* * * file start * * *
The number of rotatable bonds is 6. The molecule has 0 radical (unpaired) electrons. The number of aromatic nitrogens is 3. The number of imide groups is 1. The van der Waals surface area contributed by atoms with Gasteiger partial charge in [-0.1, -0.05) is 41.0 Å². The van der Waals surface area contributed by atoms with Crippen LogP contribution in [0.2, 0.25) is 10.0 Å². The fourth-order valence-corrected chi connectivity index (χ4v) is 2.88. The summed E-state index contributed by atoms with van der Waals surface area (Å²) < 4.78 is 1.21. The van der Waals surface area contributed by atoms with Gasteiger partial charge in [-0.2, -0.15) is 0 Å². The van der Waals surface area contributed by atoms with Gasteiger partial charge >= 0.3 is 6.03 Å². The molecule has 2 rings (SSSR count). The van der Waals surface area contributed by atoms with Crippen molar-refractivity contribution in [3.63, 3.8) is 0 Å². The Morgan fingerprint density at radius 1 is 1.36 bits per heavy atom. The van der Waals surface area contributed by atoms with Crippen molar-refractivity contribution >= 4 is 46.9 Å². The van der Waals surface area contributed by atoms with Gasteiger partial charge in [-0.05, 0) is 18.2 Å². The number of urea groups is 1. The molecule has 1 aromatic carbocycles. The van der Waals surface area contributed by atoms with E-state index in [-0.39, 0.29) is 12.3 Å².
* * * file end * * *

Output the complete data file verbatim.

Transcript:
The number of rotatable bonds is 6. The molecule has 0 radical (unpaired) electrons. The number of aromatic nitrogens is 3. The number of imide groups is 1. The van der Waals surface area contributed by atoms with Gasteiger partial charge in [-0.1, -0.05) is 41.0 Å². The van der Waals surface area contributed by atoms with Crippen LogP contribution in [0.2, 0.25) is 10.0 Å². The fourth-order valence-corrected chi connectivity index (χ4v) is 2.88. The summed E-state index contributed by atoms with van der Waals surface area (Å²) < 4.78 is 1.21. The van der Waals surface area contributed by atoms with Gasteiger partial charge in [-0.2, -0.15) is 0 Å². The van der Waals surface area contributed by atoms with Gasteiger partial charge >= 0.3 is 6.03 Å². The molecule has 2 rings (SSSR count). The van der Waals surface area contributed by atoms with Crippen molar-refractivity contribution in [3.63, 3.8) is 0 Å². The Morgan fingerprint density at radius 1 is 1.36 bits per heavy atom. The van der Waals surface area contributed by atoms with Crippen molar-refractivity contribution >= 4 is 46.9 Å². The van der Waals surface area contributed by atoms with Gasteiger partial charge in [-0.05, 0) is 18.2 Å². The number of urea groups is 1. The molecule has 1 aromatic carbocycles. The van der Waals surface area contributed by atoms with E-state index in [-0.39, 0.29) is 12.3 Å².